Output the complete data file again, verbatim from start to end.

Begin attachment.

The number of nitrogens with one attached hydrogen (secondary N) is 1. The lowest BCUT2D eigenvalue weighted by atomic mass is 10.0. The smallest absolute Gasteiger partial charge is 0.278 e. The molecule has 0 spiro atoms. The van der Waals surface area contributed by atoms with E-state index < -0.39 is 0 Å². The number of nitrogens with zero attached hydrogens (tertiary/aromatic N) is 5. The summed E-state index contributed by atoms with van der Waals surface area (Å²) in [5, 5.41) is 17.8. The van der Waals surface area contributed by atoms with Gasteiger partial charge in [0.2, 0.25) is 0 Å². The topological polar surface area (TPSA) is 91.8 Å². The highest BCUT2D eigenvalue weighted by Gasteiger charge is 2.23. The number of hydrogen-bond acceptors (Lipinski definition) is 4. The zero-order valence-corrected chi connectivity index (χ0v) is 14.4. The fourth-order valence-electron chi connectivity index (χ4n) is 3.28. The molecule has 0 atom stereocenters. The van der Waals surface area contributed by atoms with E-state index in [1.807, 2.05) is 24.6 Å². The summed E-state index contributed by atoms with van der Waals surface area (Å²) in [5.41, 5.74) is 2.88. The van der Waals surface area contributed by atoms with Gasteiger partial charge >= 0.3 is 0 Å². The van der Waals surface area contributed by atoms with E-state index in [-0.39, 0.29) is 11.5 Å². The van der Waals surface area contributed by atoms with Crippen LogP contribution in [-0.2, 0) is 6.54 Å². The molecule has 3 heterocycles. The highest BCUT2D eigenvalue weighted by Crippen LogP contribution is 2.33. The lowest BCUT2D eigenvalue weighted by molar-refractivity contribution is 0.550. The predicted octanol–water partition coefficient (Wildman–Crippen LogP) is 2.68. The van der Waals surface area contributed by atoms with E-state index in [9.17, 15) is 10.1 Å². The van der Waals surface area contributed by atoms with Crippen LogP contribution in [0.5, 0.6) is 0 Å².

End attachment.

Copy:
The number of nitrogens with one attached hydrogen (secondary N) is 1. The lowest BCUT2D eigenvalue weighted by atomic mass is 10.0. The smallest absolute Gasteiger partial charge is 0.278 e. The molecule has 0 spiro atoms. The van der Waals surface area contributed by atoms with E-state index < -0.39 is 0 Å². The number of nitrogens with zero attached hydrogens (tertiary/aromatic N) is 5. The summed E-state index contributed by atoms with van der Waals surface area (Å²) in [5, 5.41) is 17.8. The van der Waals surface area contributed by atoms with Gasteiger partial charge in [0.2, 0.25) is 0 Å². The topological polar surface area (TPSA) is 91.8 Å². The highest BCUT2D eigenvalue weighted by Gasteiger charge is 2.23. The number of hydrogen-bond acceptors (Lipinski definition) is 4. The zero-order valence-corrected chi connectivity index (χ0v) is 14.4. The fourth-order valence-electron chi connectivity index (χ4n) is 3.28. The molecule has 0 atom stereocenters. The van der Waals surface area contributed by atoms with E-state index in [1.807, 2.05) is 24.6 Å². The summed E-state index contributed by atoms with van der Waals surface area (Å²) in [5.41, 5.74) is 2.88. The van der Waals surface area contributed by atoms with Gasteiger partial charge >= 0.3 is 0 Å². The van der Waals surface area contributed by atoms with E-state index in [-0.39, 0.29) is 11.5 Å². The van der Waals surface area contributed by atoms with Crippen LogP contribution in [-0.2, 0) is 6.54 Å². The molecule has 3 heterocycles. The highest BCUT2D eigenvalue weighted by Crippen LogP contribution is 2.33. The lowest BCUT2D eigenvalue weighted by molar-refractivity contribution is 0.550. The predicted octanol–water partition coefficient (Wildman–Crippen LogP) is 2.68. The van der Waals surface area contributed by atoms with E-state index in [9.17, 15) is 10.1 Å². The van der Waals surface area contributed by atoms with Crippen LogP contribution in [0.5, 0.6) is 0 Å².